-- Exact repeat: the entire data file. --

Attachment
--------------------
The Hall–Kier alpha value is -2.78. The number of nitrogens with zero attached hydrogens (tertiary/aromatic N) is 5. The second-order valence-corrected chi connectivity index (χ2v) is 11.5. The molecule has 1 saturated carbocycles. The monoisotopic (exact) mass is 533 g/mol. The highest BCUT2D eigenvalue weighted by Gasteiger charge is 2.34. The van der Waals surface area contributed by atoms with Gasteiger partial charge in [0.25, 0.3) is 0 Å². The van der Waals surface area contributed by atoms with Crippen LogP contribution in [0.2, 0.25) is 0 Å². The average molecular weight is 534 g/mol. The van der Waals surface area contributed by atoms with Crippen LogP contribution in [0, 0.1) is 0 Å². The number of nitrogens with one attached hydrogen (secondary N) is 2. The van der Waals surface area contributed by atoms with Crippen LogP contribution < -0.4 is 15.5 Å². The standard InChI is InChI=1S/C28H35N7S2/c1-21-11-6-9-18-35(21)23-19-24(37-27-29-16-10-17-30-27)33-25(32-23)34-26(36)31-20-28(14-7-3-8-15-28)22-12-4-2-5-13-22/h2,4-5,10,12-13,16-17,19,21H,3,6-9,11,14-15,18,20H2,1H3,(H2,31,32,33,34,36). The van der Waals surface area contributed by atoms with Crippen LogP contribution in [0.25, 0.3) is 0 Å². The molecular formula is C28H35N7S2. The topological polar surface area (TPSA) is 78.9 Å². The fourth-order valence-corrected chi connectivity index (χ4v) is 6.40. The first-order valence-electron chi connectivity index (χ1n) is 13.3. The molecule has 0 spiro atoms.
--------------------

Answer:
The Hall–Kier alpha value is -2.78. The number of nitrogens with zero attached hydrogens (tertiary/aromatic N) is 5. The second-order valence-corrected chi connectivity index (χ2v) is 11.5. The molecule has 1 saturated carbocycles. The monoisotopic (exact) mass is 533 g/mol. The highest BCUT2D eigenvalue weighted by Gasteiger charge is 2.34. The van der Waals surface area contributed by atoms with Gasteiger partial charge in [0.25, 0.3) is 0 Å². The van der Waals surface area contributed by atoms with Crippen LogP contribution in [0.2, 0.25) is 0 Å². The average molecular weight is 534 g/mol. The van der Waals surface area contributed by atoms with Crippen LogP contribution in [0, 0.1) is 0 Å². The number of nitrogens with one attached hydrogen (secondary N) is 2. The van der Waals surface area contributed by atoms with Crippen LogP contribution < -0.4 is 15.5 Å². The standard InChI is InChI=1S/C28H35N7S2/c1-21-11-6-9-18-35(21)23-19-24(37-27-29-16-10-17-30-27)33-25(32-23)34-26(36)31-20-28(14-7-3-8-15-28)22-12-4-2-5-13-22/h2,4-5,10,12-13,16-17,19,21H,3,6-9,11,14-15,18,20H2,1H3,(H2,31,32,33,34,36). The van der Waals surface area contributed by atoms with Crippen LogP contribution in [0.25, 0.3) is 0 Å². The molecular formula is C28H35N7S2. The topological polar surface area (TPSA) is 78.9 Å². The fourth-order valence-corrected chi connectivity index (χ4v) is 6.40. The first-order valence-electron chi connectivity index (χ1n) is 13.3. The molecule has 0 spiro atoms.